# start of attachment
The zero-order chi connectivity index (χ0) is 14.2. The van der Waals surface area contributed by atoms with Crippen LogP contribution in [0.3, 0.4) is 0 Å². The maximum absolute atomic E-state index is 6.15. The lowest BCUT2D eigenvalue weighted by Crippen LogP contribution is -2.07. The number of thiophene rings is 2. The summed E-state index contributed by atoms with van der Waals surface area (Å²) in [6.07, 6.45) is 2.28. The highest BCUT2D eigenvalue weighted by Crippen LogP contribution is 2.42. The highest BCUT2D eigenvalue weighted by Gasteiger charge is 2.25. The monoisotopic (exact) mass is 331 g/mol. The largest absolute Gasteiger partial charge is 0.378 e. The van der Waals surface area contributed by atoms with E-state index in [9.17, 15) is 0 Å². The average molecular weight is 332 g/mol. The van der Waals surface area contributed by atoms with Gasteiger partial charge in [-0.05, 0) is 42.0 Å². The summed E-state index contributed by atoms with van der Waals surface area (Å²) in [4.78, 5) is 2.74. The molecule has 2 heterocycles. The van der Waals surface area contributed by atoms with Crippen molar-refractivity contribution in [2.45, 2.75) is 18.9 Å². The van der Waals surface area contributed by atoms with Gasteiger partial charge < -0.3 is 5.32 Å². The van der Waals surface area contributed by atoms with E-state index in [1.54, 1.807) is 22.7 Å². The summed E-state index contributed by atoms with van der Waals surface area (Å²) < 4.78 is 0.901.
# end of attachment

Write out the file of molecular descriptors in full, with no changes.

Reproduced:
The zero-order chi connectivity index (χ0) is 14.2. The van der Waals surface area contributed by atoms with Crippen LogP contribution in [0.3, 0.4) is 0 Å². The maximum absolute atomic E-state index is 6.15. The lowest BCUT2D eigenvalue weighted by Crippen LogP contribution is -2.07. The number of thiophene rings is 2. The summed E-state index contributed by atoms with van der Waals surface area (Å²) in [6.07, 6.45) is 2.28. The highest BCUT2D eigenvalue weighted by Crippen LogP contribution is 2.42. The highest BCUT2D eigenvalue weighted by Gasteiger charge is 2.25. The monoisotopic (exact) mass is 331 g/mol. The largest absolute Gasteiger partial charge is 0.378 e. The van der Waals surface area contributed by atoms with E-state index in [9.17, 15) is 0 Å². The average molecular weight is 332 g/mol. The van der Waals surface area contributed by atoms with Gasteiger partial charge in [-0.05, 0) is 42.0 Å². The summed E-state index contributed by atoms with van der Waals surface area (Å²) in [4.78, 5) is 2.74. The molecule has 2 heterocycles. The van der Waals surface area contributed by atoms with Crippen molar-refractivity contribution in [2.45, 2.75) is 18.9 Å². The van der Waals surface area contributed by atoms with Gasteiger partial charge < -0.3 is 5.32 Å². The van der Waals surface area contributed by atoms with E-state index in [1.54, 1.807) is 22.7 Å². The summed E-state index contributed by atoms with van der Waals surface area (Å²) < 4.78 is 0.901.